How to counteract alignment issues
Many factors can cause a motorcycle's chain alignment to become weakened or unsettled, such as: lack of chain maintenance, worn out or rusted chain, or the chain is tensioned incorrectly.
This article will focus on alignment as a failure mode and the implications this may have on the overall performance of your motorcycle. If you feel your issue is not about motorbike chain alignment, you might be interested in downloading our full troubleshooting guide.
Understanding what 'Alignment' means
As a motorcycle enthusiast and owner, you will have heard the term 'chain alignment' frequently. Unpicking it can be difficult, as alignment can become a point of failure in many different ways, caused by various factors. By its very definition, alignment simply means an arrangement in a straight line, or in correct relative positions. Another similar interpretation is 'a position of agreement or alliance'. Understandably from its nature, alignment is key in providing a long-lasting performance and lifespan of your motorcycle and its components (wheels, chain, etc).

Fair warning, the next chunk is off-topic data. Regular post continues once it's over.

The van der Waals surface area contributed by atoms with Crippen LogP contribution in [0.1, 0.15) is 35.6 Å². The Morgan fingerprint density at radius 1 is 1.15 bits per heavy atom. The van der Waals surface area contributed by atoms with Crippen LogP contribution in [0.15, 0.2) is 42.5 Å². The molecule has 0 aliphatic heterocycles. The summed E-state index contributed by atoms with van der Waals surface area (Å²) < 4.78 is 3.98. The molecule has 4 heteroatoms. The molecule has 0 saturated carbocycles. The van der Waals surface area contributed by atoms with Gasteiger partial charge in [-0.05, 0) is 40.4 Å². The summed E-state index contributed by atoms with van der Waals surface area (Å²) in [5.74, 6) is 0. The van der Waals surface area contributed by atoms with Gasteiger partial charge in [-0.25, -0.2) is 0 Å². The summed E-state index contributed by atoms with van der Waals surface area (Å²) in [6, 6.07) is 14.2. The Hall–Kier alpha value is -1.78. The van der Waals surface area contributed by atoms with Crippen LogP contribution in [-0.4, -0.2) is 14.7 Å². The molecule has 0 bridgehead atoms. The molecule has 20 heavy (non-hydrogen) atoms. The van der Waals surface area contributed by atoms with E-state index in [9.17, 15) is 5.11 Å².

The main two areas where alignment can cause failure are within the front and rear wheels and of course, within the chain. Chain alignment is sometimes the lesser considered out of the two components, but they are intrinsically linked and both need to be maintained and serviced frequently.
Types of motorcycle chain alignment issues
Each issue in isolation can affect your motorcycle's power, efficiency and speed, which here at Renold are intrinsic considerations we account for when designing any of our motorcycle chains.
As your motorbike is such a complex piece of technology, there are unavoidable issues that can arise. These include:
- Simple transition chain drive failure
- Severe rubbing of parts, due to wear
- Weakened sprocket teeth
- Too much load over time, resulting in complete weakening
Although there are various potential alignment issues, they tend to have one overwhelming factor in common: wear or rubbing has occurred, more than likely over time. It is therefore crucial to prevent this from happening, wherever possible.